Is This the Future of Rent-To-Buy?

Real Estate Forecast

Is This the Future of Rent-To-Buy?

Presented as a public service by Joe Peters of Coldwell Banker

In theory, the idea behind a rent-to-buy arrangement is a good one for those who want to purchase a home but aren’t quite ready yet. More than anything, it gives buyers hope, and often a solution to their credit woes, while locking in a home that will, presumably, belong to them one day.

“One of the main reasons why rent-to-own agreements are attractive to renters is because they can engage to a contract even though they have a bad credit status,” said Passive Real Estate Investing. “He or she can improve their credit rating by renting the property and later on, they may be able to get a loan to purchase the property.”

Another benefit of renting to own is that it “allows buyers to lock in a purchase price, which can be especially beneficial in a time when home prices are on the rise,” said Quicken Loans. “If the option money or a percentage of the rent is applied to the home’s purchase price, you can also begin to build equity in the home before you even purchase it.”

Prospective buyers also get a test run of sorts to figure out if it’s the right house and the right area, or if they need to start their search over. “If that’s the case, they can walk away,” said Passive Real Estate Investing. “Of course, they lose whatever premium they’ve been paying above and beyond what the regular rent one of been.”

That premium is perhaps the biggest negative of entering into a rent-to-own arrangement. First, there’s the upfront money. “In a rent-to-own agreement, you (as the buyer) pay the seller a one-time, usually nonrefundable, upfront fee called the option fee, option money, or option consideration,” said Investopedia. “This fee is what gives you the option to buy the house by some date in the future. The option fee is often negotiable, as there’s no standard rate. Still, the fee typically ranges between 2.5% and 7% of the purchase price.”

You can expect to pay more per month, too. “Typically, the rent is slightly higher than the going rate for the area to make up for the rent credit you receive,” said Quicken Loans. “But be sure you know what you’re getting for paying that premium.”

And that’s not the only downside. “In the end, when you decide not to buy the property, you will lose all the money you paid including the initial premium payment,” said Passive Real Estate Investing. “Also, in cases of missed or late payments, you may lose the option to buy the property.”

You’ll also want to make sure you read the contract carefully so you know the terms. “Some landlords include a lease-purchase in their rent-to-own agreement, which legally obligates the renter to purchase the home at the end of the lease,” said Quicken Loans.

A new way to rent-to-own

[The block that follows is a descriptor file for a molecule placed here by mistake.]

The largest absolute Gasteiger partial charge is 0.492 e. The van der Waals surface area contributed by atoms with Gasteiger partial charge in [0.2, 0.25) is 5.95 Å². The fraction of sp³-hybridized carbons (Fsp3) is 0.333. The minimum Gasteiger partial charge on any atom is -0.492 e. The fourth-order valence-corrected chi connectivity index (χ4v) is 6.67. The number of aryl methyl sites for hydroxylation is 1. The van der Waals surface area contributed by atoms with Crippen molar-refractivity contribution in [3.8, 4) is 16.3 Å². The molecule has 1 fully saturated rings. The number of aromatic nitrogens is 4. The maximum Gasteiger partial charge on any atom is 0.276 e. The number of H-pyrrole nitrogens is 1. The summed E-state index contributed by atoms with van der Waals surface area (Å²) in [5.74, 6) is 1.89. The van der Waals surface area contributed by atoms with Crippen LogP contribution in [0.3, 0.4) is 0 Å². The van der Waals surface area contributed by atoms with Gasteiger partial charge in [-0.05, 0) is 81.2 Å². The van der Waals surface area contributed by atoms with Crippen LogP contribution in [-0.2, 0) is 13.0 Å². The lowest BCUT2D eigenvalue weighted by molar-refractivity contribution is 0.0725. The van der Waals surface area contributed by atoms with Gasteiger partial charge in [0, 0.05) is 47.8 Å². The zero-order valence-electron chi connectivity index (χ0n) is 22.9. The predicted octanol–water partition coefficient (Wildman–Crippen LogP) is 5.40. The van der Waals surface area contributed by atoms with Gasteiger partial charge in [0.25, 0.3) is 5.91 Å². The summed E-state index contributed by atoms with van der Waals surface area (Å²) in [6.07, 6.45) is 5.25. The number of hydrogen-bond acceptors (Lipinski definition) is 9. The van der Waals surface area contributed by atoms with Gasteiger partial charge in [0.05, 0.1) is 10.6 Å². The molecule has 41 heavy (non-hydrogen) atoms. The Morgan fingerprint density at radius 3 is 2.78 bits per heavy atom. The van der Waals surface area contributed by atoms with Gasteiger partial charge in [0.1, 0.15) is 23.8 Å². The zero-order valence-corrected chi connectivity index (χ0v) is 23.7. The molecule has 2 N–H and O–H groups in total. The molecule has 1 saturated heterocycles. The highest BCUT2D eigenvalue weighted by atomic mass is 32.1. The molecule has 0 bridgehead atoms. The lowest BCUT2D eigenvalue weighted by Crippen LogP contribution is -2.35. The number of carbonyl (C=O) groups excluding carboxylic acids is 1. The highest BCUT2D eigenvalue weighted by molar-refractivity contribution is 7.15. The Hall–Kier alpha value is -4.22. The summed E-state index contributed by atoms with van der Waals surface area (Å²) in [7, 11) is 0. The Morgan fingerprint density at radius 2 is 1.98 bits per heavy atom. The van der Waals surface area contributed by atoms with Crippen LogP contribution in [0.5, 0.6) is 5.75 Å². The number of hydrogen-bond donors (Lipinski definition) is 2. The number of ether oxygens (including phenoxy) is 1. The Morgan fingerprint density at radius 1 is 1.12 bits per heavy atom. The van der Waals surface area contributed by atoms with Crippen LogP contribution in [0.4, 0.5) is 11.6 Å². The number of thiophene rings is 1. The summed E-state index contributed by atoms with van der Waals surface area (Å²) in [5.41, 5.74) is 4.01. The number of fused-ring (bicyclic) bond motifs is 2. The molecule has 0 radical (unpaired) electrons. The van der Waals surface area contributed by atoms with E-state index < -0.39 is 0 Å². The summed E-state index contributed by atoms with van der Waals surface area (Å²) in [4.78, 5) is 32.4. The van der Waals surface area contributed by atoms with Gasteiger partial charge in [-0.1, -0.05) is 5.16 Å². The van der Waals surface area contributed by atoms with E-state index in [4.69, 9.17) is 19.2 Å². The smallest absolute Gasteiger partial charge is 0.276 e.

Divvy Homes is a new player on the rent-to-own scene that may be the answer for buyers looking to get into a home while mitigating some of the potential drawbacks to a more typical arrangement. Divvy works with buyers to figure out the budget that is comfortable for them and requires just 2% down while covering “all fees, closing costs, taxes and insurance.”

“You pick the house you want to buy—not just any house,” said Marketplace. “Around 20 percent of your monthly rent goes toward what Divvy calls ‘equity credits.’ “After three years, renters own 10 percent, typically enough to qualify for a mortgage and buy Divvy out.”

Divvy also refunds some of the money for those who opt not to purchase the home. “If they leave or default before three years, they’ll get back half of the equity they’ve built.”


Note:  While Rent to Own has always been around, this approach seems to give more structure to the process.  Give me a call if you would like to discuss your options.  Joe Peters (908) 238-0118

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You Don’t Need 20% Down and Seven Other Myths That Are Getting in the Way of Homeownership

You Don’t Need 20% Down and Seven Other Myths That Are Getting in the Way of Homeownership

Presented as a public service by Joe Peters of Coldwell Banker

Think you need to come up with 20% for a down payment in order to buy a house? It might surprise you to know that the median down payment for first-time buyers last year was just 7%, per the National Association of Realtors®. And there are plenty of loan programs out there that require far less. The 20% myth is just one of the things that’s keeping homeownership out of reach. We’re digging in to seven others.

You need to be well-established in your forever career

There has been a lot of discussion about how millennials are waiting longer and longer to purchase homes. “As a result of their consequent struggle to save, millennials are delaying major life milestones like getting married and buying a home,” said Business Insider.